Local Heroes 

Mady Rothchild and Toni Hicks

"Most people have one real interest, something that always follows them and that they'll die with," explains Toni Hicks, co-founder of Animals in Distress Association (AIDA). "This is what we're stuck with." Stuck with may sound like a harsh description, until Hicks and her sister, Mady Rothchild, unleash but a few of the horror stories that they have compiled since opening the valley's only wildlife rehabilitation service for wounded or orphaned small mammals and birds in 1987. Skunk sprays taken in the mouth, vicious face attacks from hypersexualized raccoons, 4 a.m. police calls to homes where an animal is under fire for its existence--all are commonplace occurrences that prompt Hicks to proclaim, "It's amazing we're around to operate at all."

"You can't sell this lifestyle. People have either got it or they don't," echoes Rothchild, who handles most of the day-to-day operations of AIDA. "It's not something to do for fun for a couple of days. I have no time. I have no life." As head rehabilitator at AIDA and its ornithological spinoff The Ruth Melichar Bird Center, Rothchild processes (meaning rehabs, raises or, if necessary, euthanizes) over 3,000 birds and small mammals annually. Some squirrels or raccoons are treated and released within days. Others live in cages and pens at one of the sisters' homes, or with carefully chosen volunteers, for months if necessary. At the time of our interview, Rothchild had over 20 raccoons in her charge. Hicks had an equal amount of squirrels, and had only recently released 19 of her 22 skunk tenants.

"People are just crazy," Rothchild declares. "We've driven out to places like Marsing and Kuna, spent days and days digging, trying to get babies out of a fox den where the mother had been shot, because we'd hear from the public: 'If you don't, we're going to shoot them all.' You can't help but get into it after that. We just saw a need."

Both sisters alternately accredit and blame their passion for creature comforting on their mother, a founder of the Idaho Humane Society. Unlike that organization, though, adoption is not an option for AIDA lodgers--indeed, the inclination local humans have to raise wild animals like pets is often what leads to AIDA's involvement in the first place. Thus, Rothchild and Hicks regularly travel statewide in search of suitable locations to release a cloud of skunks, a rabble of raccoons, a few foxes or a single bum-legged badger. Though the relocated critters often achieve a mortality rate of 70 percent or higher, the sisters have toiled on into middle age and beyond, under a simple credo: "The only animal you need to fear looks just like you."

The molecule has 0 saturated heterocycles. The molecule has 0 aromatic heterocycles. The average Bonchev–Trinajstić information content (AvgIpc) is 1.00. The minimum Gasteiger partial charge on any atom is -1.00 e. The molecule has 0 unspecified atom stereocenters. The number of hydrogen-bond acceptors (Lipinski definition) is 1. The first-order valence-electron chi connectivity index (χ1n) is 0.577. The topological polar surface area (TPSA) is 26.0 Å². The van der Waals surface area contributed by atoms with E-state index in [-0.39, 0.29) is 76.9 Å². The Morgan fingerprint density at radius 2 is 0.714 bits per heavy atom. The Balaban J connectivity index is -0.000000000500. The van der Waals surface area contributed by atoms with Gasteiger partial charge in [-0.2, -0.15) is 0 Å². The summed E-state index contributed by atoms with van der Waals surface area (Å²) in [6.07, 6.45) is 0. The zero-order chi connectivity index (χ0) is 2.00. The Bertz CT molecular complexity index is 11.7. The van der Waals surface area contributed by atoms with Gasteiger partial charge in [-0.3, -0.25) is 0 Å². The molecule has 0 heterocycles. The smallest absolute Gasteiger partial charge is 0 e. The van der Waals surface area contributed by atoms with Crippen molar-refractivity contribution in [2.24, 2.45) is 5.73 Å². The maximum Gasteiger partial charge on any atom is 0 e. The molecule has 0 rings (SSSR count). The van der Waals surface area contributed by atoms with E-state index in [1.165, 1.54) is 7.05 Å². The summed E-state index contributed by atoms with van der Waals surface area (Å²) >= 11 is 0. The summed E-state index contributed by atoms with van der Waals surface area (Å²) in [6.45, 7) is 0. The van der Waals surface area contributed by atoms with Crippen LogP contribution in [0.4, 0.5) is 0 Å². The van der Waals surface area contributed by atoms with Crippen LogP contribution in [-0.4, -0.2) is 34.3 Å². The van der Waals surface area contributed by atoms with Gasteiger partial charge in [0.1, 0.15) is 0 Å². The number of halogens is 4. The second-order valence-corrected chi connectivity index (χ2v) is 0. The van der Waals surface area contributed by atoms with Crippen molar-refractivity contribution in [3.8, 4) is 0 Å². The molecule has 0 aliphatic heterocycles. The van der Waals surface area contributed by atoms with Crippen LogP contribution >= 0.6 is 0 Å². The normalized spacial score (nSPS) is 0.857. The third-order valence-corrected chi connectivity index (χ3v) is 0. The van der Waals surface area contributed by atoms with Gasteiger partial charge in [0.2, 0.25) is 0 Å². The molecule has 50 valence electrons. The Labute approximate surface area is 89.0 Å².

Rothchild's dream for AIDA is to open a small mammal center in Boise similar to the Bird Center, where staffed veterinarians and volunteers can both provide care to the wounded and community education to curious humans. In the meantime, both sisters perpetually search for more volunteers, funding and suitable property on which to release animals. Anyone whose plot features both natural food and water sources, and is in need of a slight sprucing by way of some masked bandits is encouraged to call AIDA or visit the Web site www.IdahoWildlifeRescue.org.

--Nicholas Collias

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